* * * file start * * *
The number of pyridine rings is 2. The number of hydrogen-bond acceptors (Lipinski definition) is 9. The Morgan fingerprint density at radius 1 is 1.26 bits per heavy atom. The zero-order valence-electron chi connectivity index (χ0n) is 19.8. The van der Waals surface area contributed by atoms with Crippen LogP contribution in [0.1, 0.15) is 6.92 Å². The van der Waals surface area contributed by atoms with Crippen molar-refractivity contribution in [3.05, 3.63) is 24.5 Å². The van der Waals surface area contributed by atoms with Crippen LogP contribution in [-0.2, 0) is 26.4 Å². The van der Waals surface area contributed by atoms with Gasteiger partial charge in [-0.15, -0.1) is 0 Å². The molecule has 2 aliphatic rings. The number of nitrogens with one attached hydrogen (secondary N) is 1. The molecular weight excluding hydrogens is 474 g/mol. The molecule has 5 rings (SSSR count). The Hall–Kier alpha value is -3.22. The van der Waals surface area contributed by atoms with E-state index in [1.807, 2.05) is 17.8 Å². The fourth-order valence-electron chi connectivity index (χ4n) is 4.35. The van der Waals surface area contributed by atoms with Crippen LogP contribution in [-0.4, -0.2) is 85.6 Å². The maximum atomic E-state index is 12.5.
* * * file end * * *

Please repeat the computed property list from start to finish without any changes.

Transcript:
The number of pyridine rings is 2. The number of hydrogen-bond acceptors (Lipinski definition) is 9. The Morgan fingerprint density at radius 1 is 1.26 bits per heavy atom. The zero-order valence-electron chi connectivity index (χ0n) is 19.8. The van der Waals surface area contributed by atoms with Crippen LogP contribution in [0.1, 0.15) is 6.92 Å². The van der Waals surface area contributed by atoms with Crippen molar-refractivity contribution in [3.05, 3.63) is 24.5 Å². The van der Waals surface area contributed by atoms with Crippen LogP contribution in [-0.2, 0) is 26.4 Å². The van der Waals surface area contributed by atoms with Gasteiger partial charge in [-0.15, -0.1) is 0 Å². The molecule has 2 aliphatic rings. The number of nitrogens with one attached hydrogen (secondary N) is 1. The molecular weight excluding hydrogens is 474 g/mol. The molecule has 5 rings (SSSR count). The Hall–Kier alpha value is -3.22. The van der Waals surface area contributed by atoms with E-state index in [1.807, 2.05) is 17.8 Å². The fourth-order valence-electron chi connectivity index (χ4n) is 4.35. The van der Waals surface area contributed by atoms with Crippen LogP contribution in [-0.4, -0.2) is 85.6 Å². The maximum atomic E-state index is 12.5.